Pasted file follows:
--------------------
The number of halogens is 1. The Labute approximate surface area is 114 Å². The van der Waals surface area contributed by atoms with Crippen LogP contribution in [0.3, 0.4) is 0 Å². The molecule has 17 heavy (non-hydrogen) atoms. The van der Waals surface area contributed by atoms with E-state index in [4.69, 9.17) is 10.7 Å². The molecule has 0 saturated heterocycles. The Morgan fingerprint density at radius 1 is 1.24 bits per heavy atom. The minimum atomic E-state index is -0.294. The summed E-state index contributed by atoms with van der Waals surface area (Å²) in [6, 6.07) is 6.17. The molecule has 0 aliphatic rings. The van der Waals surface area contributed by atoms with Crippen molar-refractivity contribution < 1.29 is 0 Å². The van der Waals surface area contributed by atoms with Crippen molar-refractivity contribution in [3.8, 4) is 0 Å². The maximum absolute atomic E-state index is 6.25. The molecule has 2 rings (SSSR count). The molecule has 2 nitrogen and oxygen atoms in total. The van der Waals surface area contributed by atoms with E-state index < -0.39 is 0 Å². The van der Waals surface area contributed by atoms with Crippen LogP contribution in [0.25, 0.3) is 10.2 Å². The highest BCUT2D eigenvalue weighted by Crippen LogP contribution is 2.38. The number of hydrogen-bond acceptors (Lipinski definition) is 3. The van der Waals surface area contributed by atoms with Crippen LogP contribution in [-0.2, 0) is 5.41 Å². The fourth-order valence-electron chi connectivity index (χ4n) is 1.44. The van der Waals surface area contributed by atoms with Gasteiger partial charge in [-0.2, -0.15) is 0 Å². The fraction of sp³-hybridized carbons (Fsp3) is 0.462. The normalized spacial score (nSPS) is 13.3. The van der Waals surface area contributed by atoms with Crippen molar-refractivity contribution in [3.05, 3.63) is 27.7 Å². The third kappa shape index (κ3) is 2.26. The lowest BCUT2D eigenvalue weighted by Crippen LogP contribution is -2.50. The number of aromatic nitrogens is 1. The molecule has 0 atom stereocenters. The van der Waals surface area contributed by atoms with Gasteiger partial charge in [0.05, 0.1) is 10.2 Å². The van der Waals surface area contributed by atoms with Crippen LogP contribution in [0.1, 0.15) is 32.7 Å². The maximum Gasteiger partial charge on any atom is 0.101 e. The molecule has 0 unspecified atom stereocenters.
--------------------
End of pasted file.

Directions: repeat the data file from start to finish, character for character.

The number of halogens is 1. The Labute approximate surface area is 114 Å². The van der Waals surface area contributed by atoms with Crippen LogP contribution in [0.3, 0.4) is 0 Å². The molecule has 17 heavy (non-hydrogen) atoms. The van der Waals surface area contributed by atoms with E-state index in [4.69, 9.17) is 10.7 Å². The molecule has 0 saturated heterocycles. The Morgan fingerprint density at radius 1 is 1.24 bits per heavy atom. The minimum atomic E-state index is -0.294. The summed E-state index contributed by atoms with van der Waals surface area (Å²) in [6, 6.07) is 6.17. The molecule has 0 aliphatic rings. The van der Waals surface area contributed by atoms with Crippen molar-refractivity contribution < 1.29 is 0 Å². The van der Waals surface area contributed by atoms with Crippen molar-refractivity contribution in [3.8, 4) is 0 Å². The maximum absolute atomic E-state index is 6.25. The molecule has 2 rings (SSSR count). The molecule has 2 nitrogen and oxygen atoms in total. The van der Waals surface area contributed by atoms with E-state index < -0.39 is 0 Å². The van der Waals surface area contributed by atoms with Crippen LogP contribution in [0.25, 0.3) is 10.2 Å². The highest BCUT2D eigenvalue weighted by Crippen LogP contribution is 2.38. The number of hydrogen-bond acceptors (Lipinski definition) is 3. The van der Waals surface area contributed by atoms with Crippen LogP contribution in [-0.2, 0) is 5.41 Å². The fourth-order valence-electron chi connectivity index (χ4n) is 1.44. The van der Waals surface area contributed by atoms with Gasteiger partial charge in [-0.2, -0.15) is 0 Å². The fraction of sp³-hybridized carbons (Fsp3) is 0.462. The normalized spacial score (nSPS) is 13.3. The van der Waals surface area contributed by atoms with Crippen molar-refractivity contribution in [3.05, 3.63) is 27.7 Å². The third kappa shape index (κ3) is 2.26. The lowest BCUT2D eigenvalue weighted by Crippen LogP contribution is -2.50. The number of aromatic nitrogens is 1. The molecule has 0 atom stereocenters. The van der Waals surface area contributed by atoms with Gasteiger partial charge in [0.05, 0.1) is 10.2 Å². The van der Waals surface area contributed by atoms with Crippen LogP contribution in [0.1, 0.15) is 32.7 Å². The maximum Gasteiger partial charge on any atom is 0.101 e. The molecule has 0 unspecified atom stereocenters.